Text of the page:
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Kidwelly

KIDWELLY (Cydweli), a decayed market-town and municipal borough of Carmarthenshire, Wales, situated (as its name implies) near the junction of two streams, the Gwendraeth Fawr and the Gwendraeth Fach, a short distance from the shores of Carmarthen Bay. Pop. (1901), 2285. It has a station on the Great Western railway. The chief attraction of Kidwelly is' its magnificent and well-preserved castle, one of the finest in South Wales, dating chiefly from the 13th century and admirably situated on a knoll above the Gwendraeth Fach. The parish church of St Mary, of the 14th century, possesses a lofty tower with a spire. The quiet little town has had a stirring history. It was a place of some importance when William de Londres, a companion of Fitz Hamon and his conquering knights, first erected a castle here. In 1135 Kidwelly was furiously attacked by Gwenllian, wife of Griffith ap Rhys, prince of South Wales, and a battle, fought close to the town at a place still known as Maes Gwenllian, ended in the total defeat and subsequent execution of the Welsh princess. Later, the extensive lordship of Kidwelly became the property through marriage of Henry, earl of Lancaster, and to this circumstance is due the 'exclusive jurisdiction of the town. Kidwelly received its first charter of incorporation from Henry VI.; its present charter dating from 1618. The decline of Kidwelly is due to the accumulation of sand at the mouth of the river, and to the consequent prosperity of the neighbouring Llanelly.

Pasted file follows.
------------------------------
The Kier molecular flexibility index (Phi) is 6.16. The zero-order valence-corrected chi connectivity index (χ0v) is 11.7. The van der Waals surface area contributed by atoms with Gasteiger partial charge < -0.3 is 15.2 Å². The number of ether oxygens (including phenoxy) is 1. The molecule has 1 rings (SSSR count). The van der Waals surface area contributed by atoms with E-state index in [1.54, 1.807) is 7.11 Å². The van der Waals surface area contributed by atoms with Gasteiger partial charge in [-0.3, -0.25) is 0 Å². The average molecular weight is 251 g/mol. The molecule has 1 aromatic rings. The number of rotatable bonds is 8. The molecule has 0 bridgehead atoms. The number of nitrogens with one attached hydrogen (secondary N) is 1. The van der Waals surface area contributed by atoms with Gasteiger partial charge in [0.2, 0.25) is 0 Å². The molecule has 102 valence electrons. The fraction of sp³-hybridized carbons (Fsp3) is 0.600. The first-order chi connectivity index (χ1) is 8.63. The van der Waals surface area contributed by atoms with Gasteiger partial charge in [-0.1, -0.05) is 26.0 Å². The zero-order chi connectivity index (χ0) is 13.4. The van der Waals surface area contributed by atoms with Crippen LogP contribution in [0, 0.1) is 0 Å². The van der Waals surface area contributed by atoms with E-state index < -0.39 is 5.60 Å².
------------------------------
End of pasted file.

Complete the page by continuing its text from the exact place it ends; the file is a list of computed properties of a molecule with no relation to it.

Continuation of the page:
Note - this article incorporates content from Encyclopaedia Britannica, Eleventh Edition, (1910-1911)

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